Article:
Model(ing) military intervention

I have a short bucket list of scholars—academic rockstars, that is—I want to meet at some point. Alan Kuperman sits near the top of that list. He produces really insightful work on my research interest, military intervention.

Critiquing NATO’s military intervention in Libya

I just finished his breakdown of NATO’s case for the rebel-supporting intervention against the Qaddafi regime in Libya. The main points include the following:

  1. The rebels—not the regime—started the violence in Libya, despite sloppy early reports in the media that indicated otherwise.
  2. NATO continued providing aid to Libyan rebels despite the regime’s requests for a ceasefire, prolonging the conflict by approximately six times and racking up the death toll by seven to ten times.
  3. The promise of continued support and intervention may have led the rebellion to continue to fighting, while also fostering rebellions and political violence in neighboring Mali and even in Syria.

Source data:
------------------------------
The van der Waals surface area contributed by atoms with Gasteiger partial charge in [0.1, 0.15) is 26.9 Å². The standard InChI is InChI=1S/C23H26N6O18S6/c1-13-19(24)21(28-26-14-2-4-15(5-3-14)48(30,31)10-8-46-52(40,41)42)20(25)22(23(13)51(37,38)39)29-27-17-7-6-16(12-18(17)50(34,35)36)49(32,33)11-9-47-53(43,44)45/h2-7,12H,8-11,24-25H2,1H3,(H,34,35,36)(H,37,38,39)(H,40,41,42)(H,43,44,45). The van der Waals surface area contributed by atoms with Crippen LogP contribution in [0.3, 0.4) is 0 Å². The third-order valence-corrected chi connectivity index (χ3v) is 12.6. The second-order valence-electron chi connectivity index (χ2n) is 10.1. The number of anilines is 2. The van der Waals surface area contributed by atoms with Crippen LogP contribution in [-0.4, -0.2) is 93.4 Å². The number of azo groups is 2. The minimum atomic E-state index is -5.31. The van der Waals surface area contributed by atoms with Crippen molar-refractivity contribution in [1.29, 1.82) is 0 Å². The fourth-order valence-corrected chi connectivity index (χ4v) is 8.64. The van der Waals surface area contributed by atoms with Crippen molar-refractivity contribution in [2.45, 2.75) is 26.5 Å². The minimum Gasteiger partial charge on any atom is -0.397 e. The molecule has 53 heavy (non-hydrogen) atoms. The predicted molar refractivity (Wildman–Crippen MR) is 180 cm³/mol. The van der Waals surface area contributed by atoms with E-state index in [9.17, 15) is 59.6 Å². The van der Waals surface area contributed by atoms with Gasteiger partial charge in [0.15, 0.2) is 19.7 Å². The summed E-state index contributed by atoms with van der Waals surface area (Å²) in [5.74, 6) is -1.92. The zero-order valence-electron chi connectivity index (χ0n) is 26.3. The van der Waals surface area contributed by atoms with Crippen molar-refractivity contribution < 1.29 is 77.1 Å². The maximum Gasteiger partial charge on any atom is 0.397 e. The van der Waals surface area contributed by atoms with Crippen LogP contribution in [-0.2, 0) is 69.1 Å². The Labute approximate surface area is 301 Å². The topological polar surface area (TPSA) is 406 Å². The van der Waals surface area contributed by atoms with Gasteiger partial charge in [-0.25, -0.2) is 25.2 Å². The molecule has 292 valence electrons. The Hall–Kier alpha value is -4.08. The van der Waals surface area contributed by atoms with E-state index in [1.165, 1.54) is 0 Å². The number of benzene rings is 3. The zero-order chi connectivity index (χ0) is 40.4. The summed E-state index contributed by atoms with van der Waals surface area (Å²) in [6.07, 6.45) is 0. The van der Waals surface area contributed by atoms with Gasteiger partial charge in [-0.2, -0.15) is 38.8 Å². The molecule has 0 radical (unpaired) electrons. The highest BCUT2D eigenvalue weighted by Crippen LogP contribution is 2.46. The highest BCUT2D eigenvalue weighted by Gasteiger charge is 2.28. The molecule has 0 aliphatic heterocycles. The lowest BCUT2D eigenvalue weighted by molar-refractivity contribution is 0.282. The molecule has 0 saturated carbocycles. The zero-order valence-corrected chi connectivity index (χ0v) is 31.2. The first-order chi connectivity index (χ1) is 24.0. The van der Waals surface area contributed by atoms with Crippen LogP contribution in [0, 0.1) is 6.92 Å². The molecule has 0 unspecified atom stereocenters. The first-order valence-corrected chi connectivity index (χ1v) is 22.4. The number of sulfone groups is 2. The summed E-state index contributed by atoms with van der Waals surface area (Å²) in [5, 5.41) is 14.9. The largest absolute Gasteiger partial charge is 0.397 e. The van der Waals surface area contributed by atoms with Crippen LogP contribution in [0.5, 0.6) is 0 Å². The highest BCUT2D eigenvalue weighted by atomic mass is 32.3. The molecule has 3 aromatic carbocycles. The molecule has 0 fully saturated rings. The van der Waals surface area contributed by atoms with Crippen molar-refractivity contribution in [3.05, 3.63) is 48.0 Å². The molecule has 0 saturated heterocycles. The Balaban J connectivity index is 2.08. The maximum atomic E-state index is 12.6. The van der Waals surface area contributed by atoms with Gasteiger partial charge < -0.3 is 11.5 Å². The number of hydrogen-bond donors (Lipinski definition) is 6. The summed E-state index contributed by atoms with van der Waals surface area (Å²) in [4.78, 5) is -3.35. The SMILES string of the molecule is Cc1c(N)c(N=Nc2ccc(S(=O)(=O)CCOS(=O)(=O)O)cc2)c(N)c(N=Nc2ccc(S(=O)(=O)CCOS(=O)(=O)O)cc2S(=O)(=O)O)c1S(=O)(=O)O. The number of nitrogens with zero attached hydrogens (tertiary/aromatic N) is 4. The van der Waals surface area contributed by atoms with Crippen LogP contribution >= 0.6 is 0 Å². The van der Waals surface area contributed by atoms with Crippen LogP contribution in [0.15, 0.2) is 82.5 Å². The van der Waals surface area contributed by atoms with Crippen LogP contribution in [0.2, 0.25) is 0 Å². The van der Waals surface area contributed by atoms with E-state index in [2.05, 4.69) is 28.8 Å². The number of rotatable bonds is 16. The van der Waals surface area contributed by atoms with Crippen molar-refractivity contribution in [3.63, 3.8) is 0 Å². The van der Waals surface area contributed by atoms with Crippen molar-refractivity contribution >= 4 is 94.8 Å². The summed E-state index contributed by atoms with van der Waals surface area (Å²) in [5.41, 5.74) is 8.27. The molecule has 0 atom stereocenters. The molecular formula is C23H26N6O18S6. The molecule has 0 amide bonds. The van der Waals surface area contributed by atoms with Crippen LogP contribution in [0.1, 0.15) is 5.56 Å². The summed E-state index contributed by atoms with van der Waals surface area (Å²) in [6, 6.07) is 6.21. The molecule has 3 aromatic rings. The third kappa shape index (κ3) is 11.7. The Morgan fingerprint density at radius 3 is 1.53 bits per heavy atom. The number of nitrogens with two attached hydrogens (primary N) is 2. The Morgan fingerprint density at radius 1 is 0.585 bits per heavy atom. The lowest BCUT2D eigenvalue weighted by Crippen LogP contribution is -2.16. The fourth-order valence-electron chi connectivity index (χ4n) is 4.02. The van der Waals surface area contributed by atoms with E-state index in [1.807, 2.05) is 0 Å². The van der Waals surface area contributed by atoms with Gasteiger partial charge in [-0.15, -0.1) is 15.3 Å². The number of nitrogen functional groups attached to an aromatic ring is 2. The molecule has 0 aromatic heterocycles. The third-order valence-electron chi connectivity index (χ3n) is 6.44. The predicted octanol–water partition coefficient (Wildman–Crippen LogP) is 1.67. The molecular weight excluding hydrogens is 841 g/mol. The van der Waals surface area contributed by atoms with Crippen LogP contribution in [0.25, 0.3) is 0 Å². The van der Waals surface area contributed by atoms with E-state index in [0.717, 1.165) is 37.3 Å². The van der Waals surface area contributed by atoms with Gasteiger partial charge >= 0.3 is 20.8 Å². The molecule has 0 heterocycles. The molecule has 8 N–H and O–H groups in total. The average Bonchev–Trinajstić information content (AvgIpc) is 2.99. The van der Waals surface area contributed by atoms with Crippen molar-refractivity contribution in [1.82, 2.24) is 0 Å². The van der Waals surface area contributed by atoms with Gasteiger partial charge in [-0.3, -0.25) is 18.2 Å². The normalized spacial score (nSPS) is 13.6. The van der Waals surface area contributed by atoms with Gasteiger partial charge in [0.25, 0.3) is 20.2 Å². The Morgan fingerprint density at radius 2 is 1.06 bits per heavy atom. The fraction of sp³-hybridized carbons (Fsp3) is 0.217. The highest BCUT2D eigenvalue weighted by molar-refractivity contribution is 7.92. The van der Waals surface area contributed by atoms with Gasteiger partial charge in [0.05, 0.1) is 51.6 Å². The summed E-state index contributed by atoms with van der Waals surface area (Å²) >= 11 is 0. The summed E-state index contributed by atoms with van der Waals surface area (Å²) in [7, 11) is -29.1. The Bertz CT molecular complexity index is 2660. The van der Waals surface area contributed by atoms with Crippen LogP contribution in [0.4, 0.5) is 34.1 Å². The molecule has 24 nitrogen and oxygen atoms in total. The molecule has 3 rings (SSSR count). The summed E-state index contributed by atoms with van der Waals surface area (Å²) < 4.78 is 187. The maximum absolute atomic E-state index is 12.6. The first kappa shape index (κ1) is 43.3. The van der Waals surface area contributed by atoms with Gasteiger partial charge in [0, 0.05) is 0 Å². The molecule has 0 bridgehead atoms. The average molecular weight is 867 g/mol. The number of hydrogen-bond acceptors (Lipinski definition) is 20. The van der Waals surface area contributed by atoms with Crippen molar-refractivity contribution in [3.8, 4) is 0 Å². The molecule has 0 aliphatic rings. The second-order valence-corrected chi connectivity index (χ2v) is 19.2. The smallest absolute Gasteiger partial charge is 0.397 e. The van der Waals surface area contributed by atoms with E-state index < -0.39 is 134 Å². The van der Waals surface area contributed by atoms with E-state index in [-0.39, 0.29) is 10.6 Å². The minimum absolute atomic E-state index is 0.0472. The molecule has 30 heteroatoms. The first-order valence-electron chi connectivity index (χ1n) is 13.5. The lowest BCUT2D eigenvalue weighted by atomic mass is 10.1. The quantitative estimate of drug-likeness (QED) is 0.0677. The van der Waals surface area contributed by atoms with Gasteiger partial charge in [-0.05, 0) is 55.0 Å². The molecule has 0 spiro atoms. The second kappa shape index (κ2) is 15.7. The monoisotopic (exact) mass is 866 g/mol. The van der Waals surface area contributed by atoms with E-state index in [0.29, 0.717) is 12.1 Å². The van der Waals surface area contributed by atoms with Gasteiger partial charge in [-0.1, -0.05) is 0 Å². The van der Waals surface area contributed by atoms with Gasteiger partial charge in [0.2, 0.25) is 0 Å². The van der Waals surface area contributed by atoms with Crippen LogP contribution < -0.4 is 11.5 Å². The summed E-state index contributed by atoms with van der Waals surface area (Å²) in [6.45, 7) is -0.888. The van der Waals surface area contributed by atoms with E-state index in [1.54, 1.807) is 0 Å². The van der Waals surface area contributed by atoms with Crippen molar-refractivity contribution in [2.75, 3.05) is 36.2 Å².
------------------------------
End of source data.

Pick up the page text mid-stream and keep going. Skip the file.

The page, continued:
Overall, Kuperman (2013, 132) concludes “NATO intervention significantly exacerbated humanitarian suffering in Libya and Mali, as well as security threats throughout the region.”

Applying Kuperman’s arguments

The arguments fit well with my upcoming paper on the logic of arming rebels. Through analyzing a game theoretic model, I find that undersupplying rebels produces a greater expectation of direct intervention, which makes rebels behave more aggressively.

Bargaining connects Kuperman’s three main points of critique. The promise of external assistance inflates the expectations and demands of rebel groups, making domestic bargaining more difficult. Kuperman also points out that Western third parties lose focus during interventions, quickly shifting from protecting humans to demanding regime change, putting the target government in an impossible position from a bargaining standpoint.

NB: This is the first article I’ve managed to read this quarter. So far into this quarter, I am a bit behind on my key results. This semester’s teaching schedule, combined with some job applications, managing four separate research projects, and some volunteer service work on campus is all taking its toll. This semester, unlike any other before, will test my time management skills. I am really thankful I’ve worked to put systems into place to manage this workload.

Jeremy L. Wells

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